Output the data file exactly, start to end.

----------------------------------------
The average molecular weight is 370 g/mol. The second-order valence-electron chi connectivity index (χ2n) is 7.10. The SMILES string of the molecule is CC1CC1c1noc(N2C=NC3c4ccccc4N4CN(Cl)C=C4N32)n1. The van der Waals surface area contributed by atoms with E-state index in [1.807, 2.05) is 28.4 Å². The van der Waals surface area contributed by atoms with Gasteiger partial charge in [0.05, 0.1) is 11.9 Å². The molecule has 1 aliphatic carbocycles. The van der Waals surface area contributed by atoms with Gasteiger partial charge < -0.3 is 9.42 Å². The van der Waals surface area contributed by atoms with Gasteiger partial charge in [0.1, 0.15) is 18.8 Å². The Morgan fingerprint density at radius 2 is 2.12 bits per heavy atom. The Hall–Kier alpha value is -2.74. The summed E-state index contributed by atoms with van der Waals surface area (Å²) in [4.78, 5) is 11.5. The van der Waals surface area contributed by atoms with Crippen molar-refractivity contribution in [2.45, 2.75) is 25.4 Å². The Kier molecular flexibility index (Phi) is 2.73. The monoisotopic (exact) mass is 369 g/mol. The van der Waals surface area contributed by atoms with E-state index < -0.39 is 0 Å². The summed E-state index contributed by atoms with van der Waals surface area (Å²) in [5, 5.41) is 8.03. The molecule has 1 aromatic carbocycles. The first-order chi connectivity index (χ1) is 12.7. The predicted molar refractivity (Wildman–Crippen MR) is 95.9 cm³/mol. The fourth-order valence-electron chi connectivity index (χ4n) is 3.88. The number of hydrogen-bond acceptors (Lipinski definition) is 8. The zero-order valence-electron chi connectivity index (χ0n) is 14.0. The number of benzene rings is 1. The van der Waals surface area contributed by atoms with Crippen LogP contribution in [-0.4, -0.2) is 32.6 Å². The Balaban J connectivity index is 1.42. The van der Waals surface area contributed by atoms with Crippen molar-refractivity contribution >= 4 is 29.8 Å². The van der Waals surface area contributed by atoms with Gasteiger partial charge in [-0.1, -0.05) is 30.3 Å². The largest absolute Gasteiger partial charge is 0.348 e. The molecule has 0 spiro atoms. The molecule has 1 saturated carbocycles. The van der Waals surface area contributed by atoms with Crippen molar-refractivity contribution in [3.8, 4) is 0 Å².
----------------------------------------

The average molecular weight is 370 g/mol. The second-order valence-electron chi connectivity index (χ2n) is 7.10. The SMILES string of the molecule is CC1CC1c1noc(N2C=NC3c4ccccc4N4CN(Cl)C=C4N32)n1. The van der Waals surface area contributed by atoms with E-state index in [1.807, 2.05) is 28.4 Å². The van der Waals surface area contributed by atoms with Gasteiger partial charge in [0.05, 0.1) is 11.9 Å². The molecule has 1 aliphatic carbocycles. The van der Waals surface area contributed by atoms with Gasteiger partial charge < -0.3 is 9.42 Å². The van der Waals surface area contributed by atoms with Gasteiger partial charge in [0.1, 0.15) is 18.8 Å². The Morgan fingerprint density at radius 2 is 2.12 bits per heavy atom. The Hall–Kier alpha value is -2.74. The summed E-state index contributed by atoms with van der Waals surface area (Å²) in [4.78, 5) is 11.5. The van der Waals surface area contributed by atoms with Crippen molar-refractivity contribution in [2.45, 2.75) is 25.4 Å². The Kier molecular flexibility index (Phi) is 2.73. The monoisotopic (exact) mass is 369 g/mol. The van der Waals surface area contributed by atoms with E-state index < -0.39 is 0 Å². The summed E-state index contributed by atoms with van der Waals surface area (Å²) in [5, 5.41) is 8.03. The molecule has 1 aromatic carbocycles. The first-order chi connectivity index (χ1) is 12.7. The predicted molar refractivity (Wildman–Crippen MR) is 95.9 cm³/mol. The fourth-order valence-electron chi connectivity index (χ4n) is 3.88. The number of hydrogen-bond acceptors (Lipinski definition) is 8. The zero-order valence-electron chi connectivity index (χ0n) is 14.0. The number of benzene rings is 1. The van der Waals surface area contributed by atoms with Crippen LogP contribution in [-0.4, -0.2) is 32.6 Å². The Balaban J connectivity index is 1.42. The van der Waals surface area contributed by atoms with Crippen molar-refractivity contribution >= 4 is 29.8 Å². The van der Waals surface area contributed by atoms with Gasteiger partial charge in [-0.1, -0.05) is 30.3 Å². The largest absolute Gasteiger partial charge is 0.348 e. The molecule has 0 spiro atoms. The molecule has 1 saturated carbocycles. The van der Waals surface area contributed by atoms with Crippen molar-refractivity contribution in [3.8, 4) is 0 Å².